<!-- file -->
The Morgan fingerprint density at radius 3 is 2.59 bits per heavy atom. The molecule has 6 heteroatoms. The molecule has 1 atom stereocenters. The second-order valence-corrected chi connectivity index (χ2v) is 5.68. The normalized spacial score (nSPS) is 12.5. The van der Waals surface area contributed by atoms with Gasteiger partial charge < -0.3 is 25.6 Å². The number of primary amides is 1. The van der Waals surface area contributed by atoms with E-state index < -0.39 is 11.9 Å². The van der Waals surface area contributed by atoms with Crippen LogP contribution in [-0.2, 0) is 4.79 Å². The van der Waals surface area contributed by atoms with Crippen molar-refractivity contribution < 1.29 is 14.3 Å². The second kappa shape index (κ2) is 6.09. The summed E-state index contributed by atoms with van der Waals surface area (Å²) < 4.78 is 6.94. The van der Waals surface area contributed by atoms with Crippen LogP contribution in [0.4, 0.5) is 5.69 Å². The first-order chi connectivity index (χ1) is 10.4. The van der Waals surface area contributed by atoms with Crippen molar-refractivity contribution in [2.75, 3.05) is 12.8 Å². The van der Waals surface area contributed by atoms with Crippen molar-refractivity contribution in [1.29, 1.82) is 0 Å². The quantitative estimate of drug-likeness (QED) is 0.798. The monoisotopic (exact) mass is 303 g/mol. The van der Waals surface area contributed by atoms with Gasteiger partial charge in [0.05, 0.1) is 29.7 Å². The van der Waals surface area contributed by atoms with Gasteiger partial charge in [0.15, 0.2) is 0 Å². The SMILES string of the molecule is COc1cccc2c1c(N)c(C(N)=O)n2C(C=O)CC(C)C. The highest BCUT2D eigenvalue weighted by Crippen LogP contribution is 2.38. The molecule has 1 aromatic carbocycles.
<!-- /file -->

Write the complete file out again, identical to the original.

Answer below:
The Morgan fingerprint density at radius 3 is 2.59 bits per heavy atom. The molecule has 6 heteroatoms. The molecule has 1 atom stereocenters. The second-order valence-corrected chi connectivity index (χ2v) is 5.68. The normalized spacial score (nSPS) is 12.5. The van der Waals surface area contributed by atoms with Gasteiger partial charge < -0.3 is 25.6 Å². The number of primary amides is 1. The van der Waals surface area contributed by atoms with E-state index < -0.39 is 11.9 Å². The van der Waals surface area contributed by atoms with Crippen LogP contribution in [-0.2, 0) is 4.79 Å². The van der Waals surface area contributed by atoms with Crippen molar-refractivity contribution < 1.29 is 14.3 Å². The second kappa shape index (κ2) is 6.09. The summed E-state index contributed by atoms with van der Waals surface area (Å²) < 4.78 is 6.94. The van der Waals surface area contributed by atoms with Crippen LogP contribution in [0.4, 0.5) is 5.69 Å². The first-order chi connectivity index (χ1) is 10.4. The van der Waals surface area contributed by atoms with Crippen molar-refractivity contribution in [2.75, 3.05) is 12.8 Å². The van der Waals surface area contributed by atoms with Crippen molar-refractivity contribution in [1.29, 1.82) is 0 Å². The quantitative estimate of drug-likeness (QED) is 0.798. The monoisotopic (exact) mass is 303 g/mol. The van der Waals surface area contributed by atoms with Gasteiger partial charge in [0.05, 0.1) is 29.7 Å². The van der Waals surface area contributed by atoms with Gasteiger partial charge in [0.15, 0.2) is 0 Å². The SMILES string of the molecule is COc1cccc2c1c(N)c(C(N)=O)n2C(C=O)CC(C)C. The highest BCUT2D eigenvalue weighted by Crippen LogP contribution is 2.38. The molecule has 1 aromatic carbocycles.